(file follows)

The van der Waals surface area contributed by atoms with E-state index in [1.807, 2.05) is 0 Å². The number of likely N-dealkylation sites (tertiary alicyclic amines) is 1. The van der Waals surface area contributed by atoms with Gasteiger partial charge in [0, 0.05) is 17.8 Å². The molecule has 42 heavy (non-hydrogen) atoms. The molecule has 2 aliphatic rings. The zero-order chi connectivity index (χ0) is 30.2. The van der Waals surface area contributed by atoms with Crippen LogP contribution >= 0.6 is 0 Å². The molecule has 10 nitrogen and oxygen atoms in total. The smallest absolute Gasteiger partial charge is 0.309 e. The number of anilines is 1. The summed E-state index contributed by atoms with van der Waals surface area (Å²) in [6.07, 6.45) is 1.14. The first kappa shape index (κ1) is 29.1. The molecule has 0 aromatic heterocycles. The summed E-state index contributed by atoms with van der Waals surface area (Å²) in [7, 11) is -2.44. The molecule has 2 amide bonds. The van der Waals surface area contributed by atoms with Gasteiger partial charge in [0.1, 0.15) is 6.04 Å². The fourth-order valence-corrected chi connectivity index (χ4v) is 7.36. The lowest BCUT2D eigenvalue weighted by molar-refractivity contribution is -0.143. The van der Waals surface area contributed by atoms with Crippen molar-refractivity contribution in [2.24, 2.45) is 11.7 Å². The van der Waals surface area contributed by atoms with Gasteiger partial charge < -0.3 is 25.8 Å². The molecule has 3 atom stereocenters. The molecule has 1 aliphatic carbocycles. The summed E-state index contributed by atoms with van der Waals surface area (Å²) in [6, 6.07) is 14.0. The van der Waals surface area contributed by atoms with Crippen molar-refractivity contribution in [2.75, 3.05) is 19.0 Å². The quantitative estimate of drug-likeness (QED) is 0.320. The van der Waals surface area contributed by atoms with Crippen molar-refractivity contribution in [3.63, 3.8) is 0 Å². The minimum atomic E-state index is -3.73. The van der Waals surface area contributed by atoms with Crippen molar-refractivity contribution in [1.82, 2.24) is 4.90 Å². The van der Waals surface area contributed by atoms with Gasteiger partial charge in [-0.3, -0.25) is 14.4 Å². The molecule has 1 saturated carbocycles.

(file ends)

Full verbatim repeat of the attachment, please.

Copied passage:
The van der Waals surface area contributed by atoms with E-state index in [1.807, 2.05) is 0 Å². The number of likely N-dealkylation sites (tertiary alicyclic amines) is 1. The van der Waals surface area contributed by atoms with Gasteiger partial charge in [0, 0.05) is 17.8 Å². The molecule has 42 heavy (non-hydrogen) atoms. The molecule has 2 aliphatic rings. The zero-order chi connectivity index (χ0) is 30.2. The van der Waals surface area contributed by atoms with Crippen LogP contribution >= 0.6 is 0 Å². The molecule has 10 nitrogen and oxygen atoms in total. The smallest absolute Gasteiger partial charge is 0.309 e. The number of anilines is 1. The summed E-state index contributed by atoms with van der Waals surface area (Å²) in [6.07, 6.45) is 1.14. The first kappa shape index (κ1) is 29.1. The molecule has 0 aromatic heterocycles. The summed E-state index contributed by atoms with van der Waals surface area (Å²) in [7, 11) is -2.44. The molecule has 2 amide bonds. The van der Waals surface area contributed by atoms with Gasteiger partial charge in [0.1, 0.15) is 6.04 Å². The fourth-order valence-corrected chi connectivity index (χ4v) is 7.36. The lowest BCUT2D eigenvalue weighted by molar-refractivity contribution is -0.143. The van der Waals surface area contributed by atoms with Crippen molar-refractivity contribution in [2.24, 2.45) is 11.7 Å². The van der Waals surface area contributed by atoms with Gasteiger partial charge < -0.3 is 25.8 Å². The molecule has 3 atom stereocenters. The molecule has 1 aliphatic carbocycles. The summed E-state index contributed by atoms with van der Waals surface area (Å²) in [6, 6.07) is 14.0. The van der Waals surface area contributed by atoms with Crippen molar-refractivity contribution in [2.75, 3.05) is 19.0 Å². The quantitative estimate of drug-likeness (QED) is 0.320. The van der Waals surface area contributed by atoms with Crippen molar-refractivity contribution in [3.63, 3.8) is 0 Å². The minimum atomic E-state index is -3.73. The van der Waals surface area contributed by atoms with Crippen molar-refractivity contribution in [1.82, 2.24) is 4.90 Å². The van der Waals surface area contributed by atoms with Gasteiger partial charge in [-0.3, -0.25) is 14.4 Å². The molecule has 1 saturated carbocycles.